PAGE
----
Pub gardens: put a spring into your step

Related tags Pub Union pub company Gardening Flower

Believe it or not, but spring is on its way - it's time to think about the garden.Time to look out the window. Nature is shrugging off winter's pall...

Believe it or not, but spring is on its way - it's time to think about the garden.

Time to look out the window. Nature is shrugging off winter's pall to resume the annual battle of life against death. The crocuses are pushing their heads out to meet the strengthening light of spring, the snowdrops brightly sprinkling the lawn - and you too should be coming alive to the opportunities that your pub garden has been hiding away from you these past bleak months.

The British spring, a two steps forward, one step back kind of affair, is hardly designed to give you confidence that warm, sunny weather lies ahead. But past experience has taught us that summer is definitely on its way and it's not something you can afford to miss out on, even if it does only last a few weeks.

Easter is late this year, the 18th to the 21st of April, which means a better chance of good weather - and more time to get ready in the garden for the long weekend.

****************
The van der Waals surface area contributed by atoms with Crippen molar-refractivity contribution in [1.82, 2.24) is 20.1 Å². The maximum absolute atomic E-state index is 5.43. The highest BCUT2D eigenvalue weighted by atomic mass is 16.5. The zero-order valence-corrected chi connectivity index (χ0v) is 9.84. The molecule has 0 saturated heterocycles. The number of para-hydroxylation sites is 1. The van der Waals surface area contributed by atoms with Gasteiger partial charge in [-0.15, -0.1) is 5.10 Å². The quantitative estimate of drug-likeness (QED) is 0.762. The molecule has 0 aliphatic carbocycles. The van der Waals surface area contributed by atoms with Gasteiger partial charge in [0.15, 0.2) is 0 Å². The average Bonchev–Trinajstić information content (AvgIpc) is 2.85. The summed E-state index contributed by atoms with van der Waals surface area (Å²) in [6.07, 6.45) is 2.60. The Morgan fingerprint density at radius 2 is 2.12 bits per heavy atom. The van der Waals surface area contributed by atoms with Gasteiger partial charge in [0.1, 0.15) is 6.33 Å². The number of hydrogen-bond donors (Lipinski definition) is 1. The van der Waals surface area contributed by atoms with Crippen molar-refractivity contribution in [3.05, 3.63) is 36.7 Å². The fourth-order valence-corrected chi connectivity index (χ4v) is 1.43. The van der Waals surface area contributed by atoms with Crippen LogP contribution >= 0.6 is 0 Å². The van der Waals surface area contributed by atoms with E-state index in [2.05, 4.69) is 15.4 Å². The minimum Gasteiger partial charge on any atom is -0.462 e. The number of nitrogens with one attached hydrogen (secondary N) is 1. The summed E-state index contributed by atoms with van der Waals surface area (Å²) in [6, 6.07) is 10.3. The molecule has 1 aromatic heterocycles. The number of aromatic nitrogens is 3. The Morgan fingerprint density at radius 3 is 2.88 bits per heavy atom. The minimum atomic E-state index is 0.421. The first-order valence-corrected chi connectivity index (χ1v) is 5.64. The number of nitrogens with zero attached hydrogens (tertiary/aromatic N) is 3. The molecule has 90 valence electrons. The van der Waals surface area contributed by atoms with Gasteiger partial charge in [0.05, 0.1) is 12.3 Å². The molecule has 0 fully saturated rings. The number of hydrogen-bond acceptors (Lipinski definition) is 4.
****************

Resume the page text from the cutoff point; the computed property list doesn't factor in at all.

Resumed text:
Your garden, if you are lucky enough to have one, is potentially the most valuable part of your business when the sun shines. If you get it right it can give you a tremendous power of attraction.

But, like anything else, you have got to put the effort in. It may no longer be enough to rely on a tired old set of splintering bench tables and a haggard hydrangea. You need, above all, a point of difference.

Last year, tenants Martin and Caroline Roberts won the Union Pub Company's Best Pub Garden award thanks to their determination to make their smallish outdoor area at the Royal Oak at Leigh Sinton, Worcestershire, dazzlingly different (pictured top)​.

Martin, a keen gardener himself, has created a garden busy with interest in the five years he has been at the pub. He had help to get started but since then he has done everything himself, working a couple of hours each day. The flower beds are raised three feet so he can carry on despite an artificial leg.

He makes use of all kinds of things others would regard as junk. Pig troughs, railway sleepers, oil cans, Coronation souvenir billy cans and an old pub sign masquerade as flower planters. A multiple water feature uses a water wheel and barrels ending with a miniature waterfall into a goldfish pond.

Last year he spent £400 on plants, nurturing seedlings in a nearby greenhouse, plus he grows hop plants and his palm trees are now 12 feet high.

His eccentric garden is an extension of the philosophy he has adopted in 30 years in the pub trade.

"You have got to do something different," he says. "That's why people come. We don't do chips or peas here for the same reason."

Following that logic through, Martin is gradually replacing the bench tables he bought at the beginning of the project, introducing interesting makeshift furniture put together out of cartwheels, barrels and old church pews.

Prize gardens

Pub companies are often keen to give their tenants and lessees an incentive to improve their gardens, recognising how important they can be for a small business.